Published: Tue, February 11, 2020
Sci-tech | By Patricia Wade

Rain deluge in eastern Australia set to extinguish NSW bushfires this week

Rain deluge in eastern Australia set to extinguish NSW bushfires this week

The weather bureau said large sea waves with the largest recorded height of nearly 14 metres were occurring off Sydney.

But most of New South Wales' drought-hit towns facing down a water "Day Zero" had seen "negligible" increases, as much of the rain was flowing into rivers not dams, said a spokesman for WaterNSW, which manages the state's water resources.

Sydney alone was anticipated to obtain as a lot as 130 millimetres of rain within the 24 hours to Saturday morning, the largest one-day rainfall since February 5, 2002, information on the bureau's web site confirmed on Friday.

"The rain is good for business and farms as well as being really good for quenching some of these fires we've been dealing with for many, many months", New South Wales Rural Fire Service Commissioner Shane Fitzsimmons said Friday.

Professor Ashish Sharma from the University of New South Wales said heavy rain can give people in cities a "twisted view" of the impact, as water builds up on hard surfaces.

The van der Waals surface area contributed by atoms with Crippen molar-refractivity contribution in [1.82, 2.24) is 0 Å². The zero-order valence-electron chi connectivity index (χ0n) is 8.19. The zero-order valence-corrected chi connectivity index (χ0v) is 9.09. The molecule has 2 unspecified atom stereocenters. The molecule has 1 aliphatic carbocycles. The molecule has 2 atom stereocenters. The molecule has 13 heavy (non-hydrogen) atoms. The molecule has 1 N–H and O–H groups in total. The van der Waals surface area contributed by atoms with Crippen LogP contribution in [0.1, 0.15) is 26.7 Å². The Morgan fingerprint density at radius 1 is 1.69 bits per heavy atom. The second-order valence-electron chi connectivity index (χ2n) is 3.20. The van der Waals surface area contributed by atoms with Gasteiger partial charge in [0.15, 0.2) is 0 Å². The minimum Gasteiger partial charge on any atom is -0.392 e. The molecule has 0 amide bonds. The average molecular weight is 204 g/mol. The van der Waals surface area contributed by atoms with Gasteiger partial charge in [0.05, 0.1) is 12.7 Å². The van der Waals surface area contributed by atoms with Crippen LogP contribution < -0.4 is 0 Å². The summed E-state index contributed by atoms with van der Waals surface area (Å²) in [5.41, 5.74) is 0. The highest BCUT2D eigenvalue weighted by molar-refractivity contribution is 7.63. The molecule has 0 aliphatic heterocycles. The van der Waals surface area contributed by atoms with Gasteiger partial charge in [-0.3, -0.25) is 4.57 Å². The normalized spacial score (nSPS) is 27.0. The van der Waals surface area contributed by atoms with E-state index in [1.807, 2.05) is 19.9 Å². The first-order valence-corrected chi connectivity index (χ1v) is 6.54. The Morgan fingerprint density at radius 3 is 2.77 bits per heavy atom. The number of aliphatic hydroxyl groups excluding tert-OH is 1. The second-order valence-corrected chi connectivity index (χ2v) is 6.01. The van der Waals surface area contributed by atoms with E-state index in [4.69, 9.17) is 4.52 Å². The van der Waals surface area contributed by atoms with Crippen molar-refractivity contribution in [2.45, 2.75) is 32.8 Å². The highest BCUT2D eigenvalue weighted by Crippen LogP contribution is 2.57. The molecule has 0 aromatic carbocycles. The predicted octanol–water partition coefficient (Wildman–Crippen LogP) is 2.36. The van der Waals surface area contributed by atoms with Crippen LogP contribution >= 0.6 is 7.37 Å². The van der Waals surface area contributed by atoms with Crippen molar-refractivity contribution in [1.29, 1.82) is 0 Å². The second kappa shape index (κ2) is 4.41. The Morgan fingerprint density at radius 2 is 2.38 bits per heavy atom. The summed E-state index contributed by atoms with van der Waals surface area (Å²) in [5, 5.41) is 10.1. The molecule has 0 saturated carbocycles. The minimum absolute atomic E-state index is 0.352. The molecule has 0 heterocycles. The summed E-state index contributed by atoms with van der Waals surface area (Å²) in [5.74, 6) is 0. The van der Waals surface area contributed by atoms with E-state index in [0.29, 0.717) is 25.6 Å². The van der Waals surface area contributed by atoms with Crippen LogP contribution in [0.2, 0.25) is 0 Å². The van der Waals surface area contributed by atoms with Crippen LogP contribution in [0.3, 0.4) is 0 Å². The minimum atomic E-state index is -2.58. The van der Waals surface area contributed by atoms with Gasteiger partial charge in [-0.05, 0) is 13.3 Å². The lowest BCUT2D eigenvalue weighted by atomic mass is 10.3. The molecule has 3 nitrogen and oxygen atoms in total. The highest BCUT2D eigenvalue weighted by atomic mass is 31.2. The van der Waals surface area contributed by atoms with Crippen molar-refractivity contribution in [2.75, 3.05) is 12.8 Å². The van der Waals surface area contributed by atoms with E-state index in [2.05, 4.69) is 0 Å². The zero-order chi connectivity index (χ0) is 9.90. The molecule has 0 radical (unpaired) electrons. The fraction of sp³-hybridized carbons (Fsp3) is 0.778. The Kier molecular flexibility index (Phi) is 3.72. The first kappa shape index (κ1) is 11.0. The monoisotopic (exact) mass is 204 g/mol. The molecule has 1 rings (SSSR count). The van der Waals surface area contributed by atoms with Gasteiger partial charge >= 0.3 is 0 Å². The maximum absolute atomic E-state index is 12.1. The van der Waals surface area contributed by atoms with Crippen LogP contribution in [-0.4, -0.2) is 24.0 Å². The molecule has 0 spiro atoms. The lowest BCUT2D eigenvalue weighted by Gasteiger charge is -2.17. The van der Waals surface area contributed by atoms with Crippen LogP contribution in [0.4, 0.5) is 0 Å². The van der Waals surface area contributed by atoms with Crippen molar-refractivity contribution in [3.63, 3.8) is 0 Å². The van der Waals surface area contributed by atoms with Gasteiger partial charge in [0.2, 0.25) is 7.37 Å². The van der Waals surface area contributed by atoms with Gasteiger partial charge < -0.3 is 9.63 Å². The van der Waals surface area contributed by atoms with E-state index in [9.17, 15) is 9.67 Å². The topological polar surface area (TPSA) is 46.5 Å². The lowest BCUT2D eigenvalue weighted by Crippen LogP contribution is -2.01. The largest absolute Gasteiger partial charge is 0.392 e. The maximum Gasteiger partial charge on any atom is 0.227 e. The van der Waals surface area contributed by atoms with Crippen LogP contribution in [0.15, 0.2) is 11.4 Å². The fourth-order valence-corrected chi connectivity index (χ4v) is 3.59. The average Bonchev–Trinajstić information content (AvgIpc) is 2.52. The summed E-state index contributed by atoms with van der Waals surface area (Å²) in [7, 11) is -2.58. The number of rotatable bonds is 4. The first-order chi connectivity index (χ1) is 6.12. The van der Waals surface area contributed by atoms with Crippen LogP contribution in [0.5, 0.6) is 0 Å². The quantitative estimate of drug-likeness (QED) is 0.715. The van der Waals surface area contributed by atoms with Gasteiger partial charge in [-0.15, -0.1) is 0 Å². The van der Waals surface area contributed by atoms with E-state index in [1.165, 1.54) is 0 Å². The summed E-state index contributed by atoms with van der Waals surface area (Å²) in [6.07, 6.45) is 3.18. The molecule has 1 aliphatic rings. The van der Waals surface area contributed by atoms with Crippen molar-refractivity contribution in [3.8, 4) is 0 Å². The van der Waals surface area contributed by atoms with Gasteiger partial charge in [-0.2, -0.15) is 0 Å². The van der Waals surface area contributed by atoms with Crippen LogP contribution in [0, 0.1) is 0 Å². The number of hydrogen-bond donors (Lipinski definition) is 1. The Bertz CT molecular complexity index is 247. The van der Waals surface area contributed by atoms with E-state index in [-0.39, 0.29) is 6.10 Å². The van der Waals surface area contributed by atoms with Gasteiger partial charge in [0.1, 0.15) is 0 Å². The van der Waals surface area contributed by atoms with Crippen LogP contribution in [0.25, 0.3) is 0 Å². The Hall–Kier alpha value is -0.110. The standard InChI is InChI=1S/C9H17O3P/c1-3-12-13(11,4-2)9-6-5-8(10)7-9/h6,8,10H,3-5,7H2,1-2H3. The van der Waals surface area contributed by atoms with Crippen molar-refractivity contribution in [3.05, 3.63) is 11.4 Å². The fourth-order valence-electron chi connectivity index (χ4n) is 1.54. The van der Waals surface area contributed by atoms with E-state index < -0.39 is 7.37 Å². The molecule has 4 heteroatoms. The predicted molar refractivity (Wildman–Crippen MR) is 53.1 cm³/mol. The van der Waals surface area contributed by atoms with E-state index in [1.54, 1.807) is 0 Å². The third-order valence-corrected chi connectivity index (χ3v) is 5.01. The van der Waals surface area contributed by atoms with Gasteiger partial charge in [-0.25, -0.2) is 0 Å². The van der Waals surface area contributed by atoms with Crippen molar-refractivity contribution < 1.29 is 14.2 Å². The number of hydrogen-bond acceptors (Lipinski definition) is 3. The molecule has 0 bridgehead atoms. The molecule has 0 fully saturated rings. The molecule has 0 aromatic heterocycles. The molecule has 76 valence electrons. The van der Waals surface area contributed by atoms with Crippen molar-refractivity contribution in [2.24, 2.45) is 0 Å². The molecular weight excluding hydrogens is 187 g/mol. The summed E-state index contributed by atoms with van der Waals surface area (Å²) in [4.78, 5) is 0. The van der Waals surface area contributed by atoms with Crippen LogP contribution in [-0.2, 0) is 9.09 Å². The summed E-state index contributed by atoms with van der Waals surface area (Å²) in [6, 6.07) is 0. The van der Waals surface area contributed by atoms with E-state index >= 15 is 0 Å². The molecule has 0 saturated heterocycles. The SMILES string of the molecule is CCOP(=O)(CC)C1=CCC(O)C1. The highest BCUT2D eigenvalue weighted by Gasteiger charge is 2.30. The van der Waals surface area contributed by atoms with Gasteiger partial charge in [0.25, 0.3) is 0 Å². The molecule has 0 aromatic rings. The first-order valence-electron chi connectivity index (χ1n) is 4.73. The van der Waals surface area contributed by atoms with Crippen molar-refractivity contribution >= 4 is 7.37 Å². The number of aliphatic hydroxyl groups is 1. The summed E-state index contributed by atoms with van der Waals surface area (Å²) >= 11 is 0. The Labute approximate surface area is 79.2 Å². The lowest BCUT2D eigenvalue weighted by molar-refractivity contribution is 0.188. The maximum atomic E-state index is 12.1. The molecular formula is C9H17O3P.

The five fires that are still burning out of control are all in the Bega Valley and Snowy Valley area in the state's south.

"Some of the blazes have been burning for weeks and even months", the NSW Rural Fire Service said on Twitter.

Wet walk A man struggles to cross road
Wet walk A man struggles to cross road

Australia has been battling hundreds of blazes since September last year in an unusually prolonged summer wildfire season fuelled by three years of drought, which experts have attributed to climate change.

He said monitoring on major rivers over the coming days should provide a clearer picture of how much the rain has helped.

A Friday update from the RFS said there were more than 40 fires, down from 62 on Feb 5.

The state emergency minister David Elliott has urged Sydneysiders to help rescue services by taking warnings seriously, staying away from flooding and keeping off the roads if possible. Up to 130 millimetres of rain is forecast to fall in Sydney today, with up to 90 millimetres on Saturday and 80 millimetres on Sunday.

Thousands of people in low-lying areas of the city have been told to leave or get ready to leave their homes. head forecaster Philip Duncan says it's a straight forward set up for eastern Australia this weekend, but for New Zealand the forecast is made more complicated due to extra high pressure in the area. However, in this emergency level 480 million animals have been destroyed and the fire burned 4 million hectares.

"This rainfall is just great to see and it is certainly going to bring an easing to some of these fire conditions".

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